I want to add a user to the linux system from a script, but I don't want to invent or care for the password. This should be done automatically.

The goal is to generate ssh-keys and this user needs only to login remotely. Or alternatively this user will be use from a sudo user via sudo su - thatuser.

I want to save the hassle inventing and typing some secure password every time I create such a user, and also do this from scripts.

No one should be able to login with password as this user, so my idea is he gets a good random password but nobody knows it.

I could write a script that generates something ramdom but mabye there is something built in? Or just deactivate the password (so that password login is not possible, but ssh login with keys and sudo su - thatuser works fine.

Edit: There are already some answers, great, but I am still not sure how to do it. How would the script look like?

It should behave like adduser and create everything standard (like std. home dir, skeleton copied, group with the same name)

Edit2: In the end and with your the help I found a solution that works and I want to share it. This is a script that I call "adduser-nopasswd" and I put it into /usr/local/sbin (is this a good place?) and it can be executed only by root. It takes one argument, which is the name for the new group and user at the same time:

#!/bin/sh -e
# the -e makes the script exit immediateley if one command fails
groupadd $NAME
useradd --create-home -d /home/$NAME --shell /bin/bash -g $NAME $NAME

Any comments on this function?

  • Are you looking for someone to make you the whole solution? Creating a user then generating the SSH Key pair and setting it for that user? – sclarson Jul 16 '09 at 13:30
  • As Sparks says, the answers offer you various ways to do it. At this point, you need to explain what you don't understand or show what you've tried to do that failed. – Telemachus Jul 16 '09 at 13:32
  • You don't need to specify the home directory, shell or group name as they are all the default. Using just the command from my answer below (useradd --create-home <user>) you will achieve exactly the same results as your adduser-nopasswd script on most modern systems. – Mikael Auno Jul 16 '09 at 22:15

If you do not specify a password to useradd it won't get set (and the user will thus not be able to log in via password). Note that useradd and adduser are two different commands.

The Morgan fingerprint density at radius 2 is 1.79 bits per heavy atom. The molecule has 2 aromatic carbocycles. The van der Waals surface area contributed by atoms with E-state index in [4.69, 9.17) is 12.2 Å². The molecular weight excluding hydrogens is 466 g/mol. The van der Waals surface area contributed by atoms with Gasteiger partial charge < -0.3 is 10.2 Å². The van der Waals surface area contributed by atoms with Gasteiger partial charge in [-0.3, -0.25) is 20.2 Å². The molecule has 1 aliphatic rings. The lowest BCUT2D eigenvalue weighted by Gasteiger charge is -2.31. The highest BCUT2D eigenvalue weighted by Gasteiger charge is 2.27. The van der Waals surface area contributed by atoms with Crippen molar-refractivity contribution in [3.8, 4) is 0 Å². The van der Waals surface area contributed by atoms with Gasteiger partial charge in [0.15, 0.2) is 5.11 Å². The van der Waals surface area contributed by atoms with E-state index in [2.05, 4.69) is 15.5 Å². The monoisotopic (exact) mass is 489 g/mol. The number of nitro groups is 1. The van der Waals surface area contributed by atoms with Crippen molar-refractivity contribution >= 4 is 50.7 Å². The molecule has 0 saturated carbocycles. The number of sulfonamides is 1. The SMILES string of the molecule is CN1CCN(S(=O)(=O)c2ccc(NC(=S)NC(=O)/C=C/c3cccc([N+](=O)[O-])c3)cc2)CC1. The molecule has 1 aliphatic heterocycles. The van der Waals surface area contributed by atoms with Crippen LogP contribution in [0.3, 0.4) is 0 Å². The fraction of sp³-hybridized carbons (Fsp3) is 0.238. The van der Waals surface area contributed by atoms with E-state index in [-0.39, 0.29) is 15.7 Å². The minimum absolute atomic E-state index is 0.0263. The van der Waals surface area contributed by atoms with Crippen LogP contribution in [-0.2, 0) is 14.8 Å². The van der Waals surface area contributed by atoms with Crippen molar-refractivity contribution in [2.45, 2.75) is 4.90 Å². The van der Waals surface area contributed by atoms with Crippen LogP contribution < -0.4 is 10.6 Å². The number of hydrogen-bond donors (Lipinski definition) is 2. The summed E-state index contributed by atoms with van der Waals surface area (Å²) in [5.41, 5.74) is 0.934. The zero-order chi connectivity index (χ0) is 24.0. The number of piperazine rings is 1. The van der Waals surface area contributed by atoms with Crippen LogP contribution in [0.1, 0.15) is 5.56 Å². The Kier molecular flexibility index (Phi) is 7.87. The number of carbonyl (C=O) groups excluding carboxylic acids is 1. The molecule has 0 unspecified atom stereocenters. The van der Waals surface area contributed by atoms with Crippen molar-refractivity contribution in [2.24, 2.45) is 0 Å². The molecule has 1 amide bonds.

The following should create the new user with its own group, create it's home directory (at the default location, as we do not specify any location) and copy skeleton files.

useradd --create-home <user>

Then you just create the directory .ssh in its home directory, chmod it to 0700 (SSH will want this for security), and put the users public key in .ssh/authorized_keys (the private/public key pair should be generated by the user him-/herself, on his/her own computer).

If you want to disable the password of an already existing account you can use the following.

usermod --lock <user>
  • If you have set a user's password, then disabled it by locking it, you can re-enable it using: usermod -U <user> This works on CentOS, consult your usermod man pages to find the appropriate command line option – mj1531 Dec 25 '09 at 1:37

Utility /usr/sbin/useradd always created users for me without requiring passwords. I've written many a script that took another system's /etc/passwd and created users for me.

Alternatively, if you look at the documentation for mercurial-server, you'll see how to set up many SSH keys (clients) to run programs as just one user on the server side.

# cat user-pw_list

# cat CreateUsers.sh
# filename: CreateUsers.sh
# usage: cat "User:passwd" | $0
set -e
# set -x
while read ; do
  # alternative for random passwd, where $RANDOM is a bash function

  echo -e "adding User $USER "
  # for disabled users: /usr/sbin/nologin, otherwise /bin/bash
  /usr/sbin/useradd -c automaticUser -m -k/dev/null -s /usr/sbin/nologin $USER
  echo "$USER:$PWD" | chpasswd --md5 $USER

  ## also add user to samba:
  #echo -e "$PWD\n$PWD" | pdbedit -t -u $USER

Ok, lets add our users:

cat user-pw_list | ./CreateUsers.sh

If you want just builtin commands for generating random passwords, you can try this:

dd if=/dev/urandom bs=16 count=1 2>/dev/null | uuencode - | head -n 2 | grep -v begin | cut -b 2-10

This will read 16 bytes of random data, uuencode them to convert them to printable characters, cut through the uuencode extra output, then only take the random characters from the encoding. Here is an example output:

$ dd if=/dev/urandom bs=16 count=1 2>/dev/null | uuencode - | head -n 2 | grep -v begin | cut -b 2-10



Put a * in the password field in /etc/shadow (this should happen if you don't set a password). This will prevent the user from logging in.


I use passook to generate passwords on login servers I maintain. While logging in isn't a requirement in your case I find when it is, passook generates memorable enough passwords.

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